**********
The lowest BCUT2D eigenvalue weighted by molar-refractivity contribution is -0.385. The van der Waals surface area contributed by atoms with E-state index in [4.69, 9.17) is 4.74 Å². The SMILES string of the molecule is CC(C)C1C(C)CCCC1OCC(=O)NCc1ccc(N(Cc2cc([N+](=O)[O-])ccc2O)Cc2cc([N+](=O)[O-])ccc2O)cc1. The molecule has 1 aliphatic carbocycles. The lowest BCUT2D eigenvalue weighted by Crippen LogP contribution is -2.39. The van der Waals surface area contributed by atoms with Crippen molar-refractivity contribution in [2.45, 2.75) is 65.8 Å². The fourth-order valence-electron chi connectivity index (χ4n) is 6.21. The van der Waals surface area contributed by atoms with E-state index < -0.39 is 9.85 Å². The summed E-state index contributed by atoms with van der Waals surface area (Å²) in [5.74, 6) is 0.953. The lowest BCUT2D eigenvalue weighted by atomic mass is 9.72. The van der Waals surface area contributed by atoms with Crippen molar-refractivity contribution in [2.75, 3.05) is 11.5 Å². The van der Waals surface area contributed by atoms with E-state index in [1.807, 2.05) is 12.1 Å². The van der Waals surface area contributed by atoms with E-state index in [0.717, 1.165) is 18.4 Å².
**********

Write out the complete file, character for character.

The lowest BCUT2D eigenvalue weighted by molar-refractivity contribution is -0.385. The van der Waals surface area contributed by atoms with E-state index in [4.69, 9.17) is 4.74 Å². The SMILES string of the molecule is CC(C)C1C(C)CCCC1OCC(=O)NCc1ccc(N(Cc2cc([N+](=O)[O-])ccc2O)Cc2cc([N+](=O)[O-])ccc2O)cc1. The molecule has 1 aliphatic carbocycles. The lowest BCUT2D eigenvalue weighted by Crippen LogP contribution is -2.39. The van der Waals surface area contributed by atoms with Crippen molar-refractivity contribution in [2.45, 2.75) is 65.8 Å². The fourth-order valence-electron chi connectivity index (χ4n) is 6.21. The van der Waals surface area contributed by atoms with E-state index < -0.39 is 9.85 Å². The summed E-state index contributed by atoms with van der Waals surface area (Å²) in [5.74, 6) is 0.953. The lowest BCUT2D eigenvalue weighted by atomic mass is 9.72. The van der Waals surface area contributed by atoms with Crippen molar-refractivity contribution in [2.75, 3.05) is 11.5 Å². The van der Waals surface area contributed by atoms with E-state index in [1.807, 2.05) is 12.1 Å². The van der Waals surface area contributed by atoms with E-state index in [0.717, 1.165) is 18.4 Å².